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Fundamental changes coming to post-secondary funding model

By Kristy Koehler, January 20 2020—

The United Conservative Party announced a change to the funding model for Alberta’s post-secondary institutions this morning. A new, performance-based funding model will begin April 1 in a move that Demetrios Nicolaides, Minister of Advanced Education, referred to as “transformative.”

“The current model of investing in post-secondary education is not working in the best possible way,” Nicolaides said during a press conference. “Government funding is not tied to the achievement of any targets, progress towards goals or to the changing economic and labour demands.”

According to Nicolaides, the new model is non-competitive, meaning that intuitions will not compete against each other for taxpayer dollars, but rather look to metrics to determine funding. The government will evaluate approximately 20 performance-based metrics — some of which will be universal and system-wide but may be weighted differently to meet the needs of each particular institution. 

Graduation and completion rates, graduate employment, experiential learning, enrollment of both domestic and international students, research capacity, quality of teaching and student experience and satisfaction were some of the metrics Nicolaides listed as examples for what may become universal metrics. Institutions will also have the opportunity to work with the government to determine their own metrics, specific to their needs.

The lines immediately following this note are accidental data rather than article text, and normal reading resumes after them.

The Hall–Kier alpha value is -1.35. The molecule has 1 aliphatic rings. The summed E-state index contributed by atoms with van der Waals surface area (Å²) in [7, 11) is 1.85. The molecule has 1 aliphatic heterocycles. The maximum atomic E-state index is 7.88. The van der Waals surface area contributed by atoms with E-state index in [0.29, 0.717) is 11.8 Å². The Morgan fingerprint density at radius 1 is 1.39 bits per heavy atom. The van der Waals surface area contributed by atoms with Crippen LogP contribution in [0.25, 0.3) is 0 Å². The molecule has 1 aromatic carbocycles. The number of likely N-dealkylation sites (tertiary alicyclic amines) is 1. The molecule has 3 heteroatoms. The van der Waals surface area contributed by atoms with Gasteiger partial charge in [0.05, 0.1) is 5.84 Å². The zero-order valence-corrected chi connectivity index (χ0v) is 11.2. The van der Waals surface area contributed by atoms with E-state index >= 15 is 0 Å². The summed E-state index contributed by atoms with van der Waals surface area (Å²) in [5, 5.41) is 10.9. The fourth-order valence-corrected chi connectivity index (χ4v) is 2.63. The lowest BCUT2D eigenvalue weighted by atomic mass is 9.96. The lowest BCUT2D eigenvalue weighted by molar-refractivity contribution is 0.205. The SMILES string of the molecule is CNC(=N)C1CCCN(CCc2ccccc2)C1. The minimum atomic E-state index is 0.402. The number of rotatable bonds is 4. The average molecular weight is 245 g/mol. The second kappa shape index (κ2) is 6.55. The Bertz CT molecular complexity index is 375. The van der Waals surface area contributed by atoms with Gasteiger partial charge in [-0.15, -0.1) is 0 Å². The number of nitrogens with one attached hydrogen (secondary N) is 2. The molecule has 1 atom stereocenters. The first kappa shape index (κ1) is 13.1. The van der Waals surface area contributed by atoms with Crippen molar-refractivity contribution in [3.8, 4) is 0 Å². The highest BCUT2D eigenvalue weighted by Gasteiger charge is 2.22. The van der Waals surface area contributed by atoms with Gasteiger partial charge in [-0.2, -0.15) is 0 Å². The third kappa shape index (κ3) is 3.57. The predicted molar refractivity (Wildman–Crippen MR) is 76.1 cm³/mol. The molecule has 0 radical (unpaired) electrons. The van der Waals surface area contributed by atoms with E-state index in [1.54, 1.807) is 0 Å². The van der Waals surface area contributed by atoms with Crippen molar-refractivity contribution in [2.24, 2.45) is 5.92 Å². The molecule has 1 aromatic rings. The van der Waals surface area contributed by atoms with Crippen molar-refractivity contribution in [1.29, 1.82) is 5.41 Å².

“Each one of our post-secondary institutions is unique and it’s important that we work with them to develop targets that neet their individual mandates and priorities,” said Nicolaides.

He also indicated that metrics would be introduced gradually. The amount of funding tied to performance outcomes will also increase gradually over the next three years, beginning at 15 per cent and ending up at forty per cent by the 2022–23 academic year.

Institutions that meet all of their targets will receive 100 per cent of their allocated funding, and those which do not will receive funding proportionate to their levels of achievement.

Nicolaides believes this new model will help students succeed as well as create more confidence in the post-secondary system and ensure that universities are both innovative and efficient. 

University of Calgary president Ed McCauley said that U of C “welcomes the introduction of an outcome-based funding model.”

“We have been a data-driven organization for over a decade — and welcome the opportunity to be part of this change,” said McCauley in a statement.

“We track and publish on an annual basis a set of 35 performance measures in teaching and learning, research and scholarship, and community and the environment,” the statement continued. “These performance measures are directly tied to our Eyes High Strategy and our Academic and Research plans and offer direct comparisons with other leading universities. Several of our performance measures directly align with the areas that the Government of Alberta has indicated will be part of the outcomes-based funding framework and are areas where the University of Calgary excels. For example, our students have a 94.1 per cent graduate employment rate within a year of graduating from our university. Similarly, we have increased our research income by 50 percent since 2014 for a total of $487.8 million in 2019.

“We welcome a long term stable, predictable funding model and a streamlined reporting process that reduces red tape. We look forward to working with the Government of Alberta in establishing a funding model that supports our mandate as a research-intensive university under the Post-Secondary Learning Act in Alberta.”

Consultation will begin right away and Nicolaides stressed the importance of gathering information from students, faculty and administration.


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